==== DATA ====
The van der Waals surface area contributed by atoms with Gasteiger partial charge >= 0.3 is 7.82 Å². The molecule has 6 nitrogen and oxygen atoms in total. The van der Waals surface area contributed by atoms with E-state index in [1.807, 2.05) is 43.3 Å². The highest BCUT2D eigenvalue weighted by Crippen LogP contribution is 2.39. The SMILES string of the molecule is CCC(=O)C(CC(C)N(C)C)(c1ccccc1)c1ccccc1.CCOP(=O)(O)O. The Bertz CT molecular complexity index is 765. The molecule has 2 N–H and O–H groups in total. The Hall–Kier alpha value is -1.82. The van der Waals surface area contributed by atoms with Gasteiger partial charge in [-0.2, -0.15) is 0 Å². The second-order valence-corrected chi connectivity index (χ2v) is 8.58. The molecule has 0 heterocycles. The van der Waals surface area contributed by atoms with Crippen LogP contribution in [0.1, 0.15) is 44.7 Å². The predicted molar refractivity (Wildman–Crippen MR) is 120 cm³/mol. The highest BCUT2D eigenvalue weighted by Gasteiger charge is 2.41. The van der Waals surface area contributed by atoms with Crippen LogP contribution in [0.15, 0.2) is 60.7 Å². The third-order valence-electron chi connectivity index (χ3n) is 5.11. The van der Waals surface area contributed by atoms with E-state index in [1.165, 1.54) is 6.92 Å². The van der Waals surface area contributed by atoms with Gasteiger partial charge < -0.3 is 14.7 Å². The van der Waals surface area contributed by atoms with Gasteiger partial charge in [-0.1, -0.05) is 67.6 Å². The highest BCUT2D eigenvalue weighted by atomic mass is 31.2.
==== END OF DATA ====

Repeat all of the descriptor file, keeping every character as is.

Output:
The van der Waals surface area contributed by atoms with Gasteiger partial charge >= 0.3 is 7.82 Å². The molecule has 6 nitrogen and oxygen atoms in total. The van der Waals surface area contributed by atoms with E-state index in [1.807, 2.05) is 43.3 Å². The highest BCUT2D eigenvalue weighted by Crippen LogP contribution is 2.39. The SMILES string of the molecule is CCC(=O)C(CC(C)N(C)C)(c1ccccc1)c1ccccc1.CCOP(=O)(O)O. The Bertz CT molecular complexity index is 765. The molecule has 2 N–H and O–H groups in total. The Hall–Kier alpha value is -1.82. The van der Waals surface area contributed by atoms with Gasteiger partial charge in [-0.2, -0.15) is 0 Å². The second-order valence-corrected chi connectivity index (χ2v) is 8.58. The molecule has 0 heterocycles. The van der Waals surface area contributed by atoms with Crippen LogP contribution in [0.1, 0.15) is 44.7 Å². The predicted molar refractivity (Wildman–Crippen MR) is 120 cm³/mol. The highest BCUT2D eigenvalue weighted by Gasteiger charge is 2.41. The van der Waals surface area contributed by atoms with Crippen LogP contribution in [0.15, 0.2) is 60.7 Å². The third-order valence-electron chi connectivity index (χ3n) is 5.11. The van der Waals surface area contributed by atoms with E-state index in [1.165, 1.54) is 6.92 Å². The van der Waals surface area contributed by atoms with Gasteiger partial charge < -0.3 is 14.7 Å². The van der Waals surface area contributed by atoms with Gasteiger partial charge in [-0.1, -0.05) is 67.6 Å². The highest BCUT2D eigenvalue weighted by atomic mass is 31.2.